After every cook, turn the temperature dial to the highest setting and close the lid. It will burn off any excess residue from the grates and any unused pellets in the firepot.
The natural burn-off procedure will help keep your Pit Boss grill cleaner in between cooking sessions.
Vacuuming the Ashes
A pellet grill ash clean-out is required when ashes start building up inside the firepot. How often you have to vacuum the ashes will depend on how often you use the grill and the type of cooking you do.
If you’re grilling hamburgers on high, ashes won’t buildup as quickly as they do on low and slow cooks.
After a long cook, you will want to vacuum out the ashes from the firepot. Long cooks burn more pellets, resulting in more ash residue left behind in the grill.
The great thing about a pellet grill is you can cook all kinds of meats, from fatty meats to fish and vegetables. This versatility is what makes them so popular. The downside is after several cooks, the inside of the grill can become a safety hazard if not cleaned properly.
A deep cleaning entails removing the grates, flame broiler, cleaning the shelves, RTD temperature probe, grease trap, chimney, probes, heat shield, and grease bucket.
Deep cleaning the Pit Boss means you clean the interior and exterior to remove all the dirt, grime, grease, and anything left behind from the cooks.
If you’re a low and slow cooker, you should do a deep cleaning about once every two weeks. For those of you who prefer grilling on high, you should do deep cleanings at least once every two months.
That said, you know your grill. If you notice it becoming dirty with ashes and grease, it’s time to pull out the vacuum, cloths, and degreaser and do a deep cleaning.
End of Season Cleaning
You can use it year-round. However, some people prefer not to use it year-round because they don’t want the pellets to get wet. If you’re going to cover your grill and store it in the Winter, you should do an end-of-season cleaning.
It entails a deep cleaning of both the interior and exterior or deep cleaning. Don’t forget to empty the grease bucket and clean out the grease chute.
You can leave the pellets in the hopper if you don’t think they will get wet or exposed to moisture. However, if you don’t plan on using the Pit Boss for several months, you may want to remove them from the hopper.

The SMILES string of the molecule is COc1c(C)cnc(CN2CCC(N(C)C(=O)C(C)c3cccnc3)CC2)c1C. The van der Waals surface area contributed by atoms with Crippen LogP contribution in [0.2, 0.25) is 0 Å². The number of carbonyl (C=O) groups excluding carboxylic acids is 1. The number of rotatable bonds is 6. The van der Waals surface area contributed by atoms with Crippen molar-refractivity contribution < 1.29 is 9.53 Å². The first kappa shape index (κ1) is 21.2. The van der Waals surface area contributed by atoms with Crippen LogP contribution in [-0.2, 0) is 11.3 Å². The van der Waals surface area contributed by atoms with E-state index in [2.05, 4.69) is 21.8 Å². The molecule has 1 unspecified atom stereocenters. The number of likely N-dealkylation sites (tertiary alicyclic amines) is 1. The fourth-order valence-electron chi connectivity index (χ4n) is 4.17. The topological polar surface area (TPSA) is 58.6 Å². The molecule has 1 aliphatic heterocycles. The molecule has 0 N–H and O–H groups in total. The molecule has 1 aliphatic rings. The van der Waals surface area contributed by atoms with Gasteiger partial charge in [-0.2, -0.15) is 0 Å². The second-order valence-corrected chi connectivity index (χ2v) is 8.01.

Don’t forget to put the grill inside the garage or cover it with a cover to keep it dry.
Spring Cleaning Before Summer
When the Pit Boss grill has sat without use for several months, it’s likely gathered dust. Depending on where it was stored, you’ll want to check for dampness inside the grill, ensure the electronics work properly, and check the airflow on the chimney.
After cleaning the dust off the grill, fill the hopper with pellets and do a test run to ensure the grill works properly. Make sure all the fans are running, and probes are working, as well as the auger is functioning correctly.
You’re just making sure the grill functions correctly before the first cook for the season.
Think of the spring cleaning your electrical appliances as you do for your house. Every year, you deep clean your home to clean away the Winter’s mess. This type of cleaning will help you catch any problems before you start using the grill, so you can fix them before using the grill.
Cleaning the Pellet Hopper
Most people don’t realize that the pellet hopper needs cleaning at least once a year. The hopper and electrical components are continually exposed to pellet ash.
When I replaced the control board and installed the SMOKE IT Wi-Fi control board on my Pit Boss 820, I noticed the pellet ash on the top of the control board.
Your Pit Boss has a clean-out feature that makes it easy to change out or remove the pellets from the hopper. You can use this feature to change out the pellets’ flavor, but it can also be used to remove the pellets and do a deep cleaning of the hopper.
A Pit Boss grill needs to be cleaned whenever you notice it getting dirty from grease or ash to ensure it functions properly. Waiting too long between cleaning sessions will cause grease fires, temperature fluctuations, contaminated food, and better airflow.
Cleaning the grill isn’t as fun as cooking on it, but a clean grill means your grill will cook the best food possible!